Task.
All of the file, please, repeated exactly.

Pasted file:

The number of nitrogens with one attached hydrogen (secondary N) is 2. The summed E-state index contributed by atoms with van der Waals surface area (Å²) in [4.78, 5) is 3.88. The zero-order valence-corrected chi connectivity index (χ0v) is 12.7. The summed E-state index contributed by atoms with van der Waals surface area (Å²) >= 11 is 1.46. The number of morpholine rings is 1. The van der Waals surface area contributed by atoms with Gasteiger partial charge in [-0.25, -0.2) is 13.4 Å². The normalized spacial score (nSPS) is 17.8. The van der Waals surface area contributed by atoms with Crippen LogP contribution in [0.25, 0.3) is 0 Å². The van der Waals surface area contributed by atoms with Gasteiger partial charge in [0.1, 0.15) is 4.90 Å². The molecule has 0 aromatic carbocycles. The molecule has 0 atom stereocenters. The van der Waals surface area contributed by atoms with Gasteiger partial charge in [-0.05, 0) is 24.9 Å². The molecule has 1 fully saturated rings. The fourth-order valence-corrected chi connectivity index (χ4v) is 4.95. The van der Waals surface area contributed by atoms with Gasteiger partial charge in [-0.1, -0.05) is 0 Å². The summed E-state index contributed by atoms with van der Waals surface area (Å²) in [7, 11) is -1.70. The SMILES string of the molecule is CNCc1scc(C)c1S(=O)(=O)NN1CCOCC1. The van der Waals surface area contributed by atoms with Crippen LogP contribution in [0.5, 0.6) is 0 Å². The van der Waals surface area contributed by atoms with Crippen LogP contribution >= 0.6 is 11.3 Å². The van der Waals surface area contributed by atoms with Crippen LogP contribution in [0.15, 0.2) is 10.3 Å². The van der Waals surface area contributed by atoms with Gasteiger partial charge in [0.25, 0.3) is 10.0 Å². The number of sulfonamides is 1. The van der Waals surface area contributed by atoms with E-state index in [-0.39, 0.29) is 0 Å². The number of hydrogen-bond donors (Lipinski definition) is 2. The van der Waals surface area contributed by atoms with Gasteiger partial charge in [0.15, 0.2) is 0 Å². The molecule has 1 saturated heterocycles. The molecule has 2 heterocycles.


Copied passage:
The number of nitrogens with one attached hydrogen (secondary N) is 2. The summed E-state index contributed by atoms with van der Waals surface area (Å²) in [4.78, 5) is 3.88. The zero-order valence-corrected chi connectivity index (χ0v) is 12.7. The summed E-state index contributed by atoms with van der Waals surface area (Å²) >= 11 is 1.46. The number of morpholine rings is 1. The van der Waals surface area contributed by atoms with Gasteiger partial charge in [-0.25, -0.2) is 13.4 Å². The normalized spacial score (nSPS) is 17.8. The van der Waals surface area contributed by atoms with Crippen LogP contribution in [0.25, 0.3) is 0 Å². The van der Waals surface area contributed by atoms with Gasteiger partial charge in [0.1, 0.15) is 4.90 Å². The molecule has 0 aromatic carbocycles. The molecule has 0 atom stereocenters. The van der Waals surface area contributed by atoms with Gasteiger partial charge in [-0.05, 0) is 24.9 Å². The molecule has 1 fully saturated rings. The fourth-order valence-corrected chi connectivity index (χ4v) is 4.95. The van der Waals surface area contributed by atoms with Gasteiger partial charge in [-0.1, -0.05) is 0 Å². The summed E-state index contributed by atoms with van der Waals surface area (Å²) in [7, 11) is -1.70. The SMILES string of the molecule is CNCc1scc(C)c1S(=O)(=O)NN1CCOCC1. The van der Waals surface area contributed by atoms with Crippen LogP contribution in [0.5, 0.6) is 0 Å². The van der Waals surface area contributed by atoms with Crippen LogP contribution >= 0.6 is 11.3 Å². The van der Waals surface area contributed by atoms with Crippen LogP contribution in [0.15, 0.2) is 10.3 Å². The van der Waals surface area contributed by atoms with Gasteiger partial charge in [0.25, 0.3) is 10.0 Å². The number of sulfonamides is 1. The van der Waals surface area contributed by atoms with E-state index in [-0.39, 0.29) is 0 Å². The number of hydrogen-bond donors (Lipinski definition) is 2. The van der Waals surface area contributed by atoms with Gasteiger partial charge in [0.15, 0.2) is 0 Å². The molecule has 1 saturated heterocycles. The molecule has 2 heterocycles.